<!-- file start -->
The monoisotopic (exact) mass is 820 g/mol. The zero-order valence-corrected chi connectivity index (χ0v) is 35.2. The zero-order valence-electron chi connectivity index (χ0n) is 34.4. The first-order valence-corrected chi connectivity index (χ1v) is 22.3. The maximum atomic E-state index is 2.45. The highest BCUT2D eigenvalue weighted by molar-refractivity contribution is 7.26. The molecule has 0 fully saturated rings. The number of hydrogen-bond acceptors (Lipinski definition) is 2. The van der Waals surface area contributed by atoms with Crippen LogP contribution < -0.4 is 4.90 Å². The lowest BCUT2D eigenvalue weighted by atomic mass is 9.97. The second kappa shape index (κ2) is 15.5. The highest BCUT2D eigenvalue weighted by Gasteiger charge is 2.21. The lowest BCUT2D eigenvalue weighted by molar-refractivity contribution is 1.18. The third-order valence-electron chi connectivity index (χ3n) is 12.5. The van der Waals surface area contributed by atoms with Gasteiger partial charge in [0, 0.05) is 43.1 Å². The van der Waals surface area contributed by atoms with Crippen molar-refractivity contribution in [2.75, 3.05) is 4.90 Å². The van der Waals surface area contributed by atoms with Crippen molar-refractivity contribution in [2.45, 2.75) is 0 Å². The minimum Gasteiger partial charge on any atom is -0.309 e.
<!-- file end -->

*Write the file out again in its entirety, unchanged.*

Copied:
The monoisotopic (exact) mass is 820 g/mol. The zero-order valence-corrected chi connectivity index (χ0v) is 35.2. The zero-order valence-electron chi connectivity index (χ0n) is 34.4. The first-order valence-corrected chi connectivity index (χ1v) is 22.3. The maximum atomic E-state index is 2.45. The highest BCUT2D eigenvalue weighted by molar-refractivity contribution is 7.26. The molecule has 0 fully saturated rings. The number of hydrogen-bond acceptors (Lipinski definition) is 2. The van der Waals surface area contributed by atoms with Crippen LogP contribution < -0.4 is 4.90 Å². The lowest BCUT2D eigenvalue weighted by atomic mass is 9.97. The second kappa shape index (κ2) is 15.5. The highest BCUT2D eigenvalue weighted by Gasteiger charge is 2.21. The lowest BCUT2D eigenvalue weighted by molar-refractivity contribution is 1.18. The third-order valence-electron chi connectivity index (χ3n) is 12.5. The van der Waals surface area contributed by atoms with Gasteiger partial charge in [0, 0.05) is 43.1 Å². The van der Waals surface area contributed by atoms with Crippen molar-refractivity contribution in [2.75, 3.05) is 4.90 Å². The van der Waals surface area contributed by atoms with Crippen molar-refractivity contribution in [2.45, 2.75) is 0 Å². The minimum Gasteiger partial charge on any atom is -0.309 e.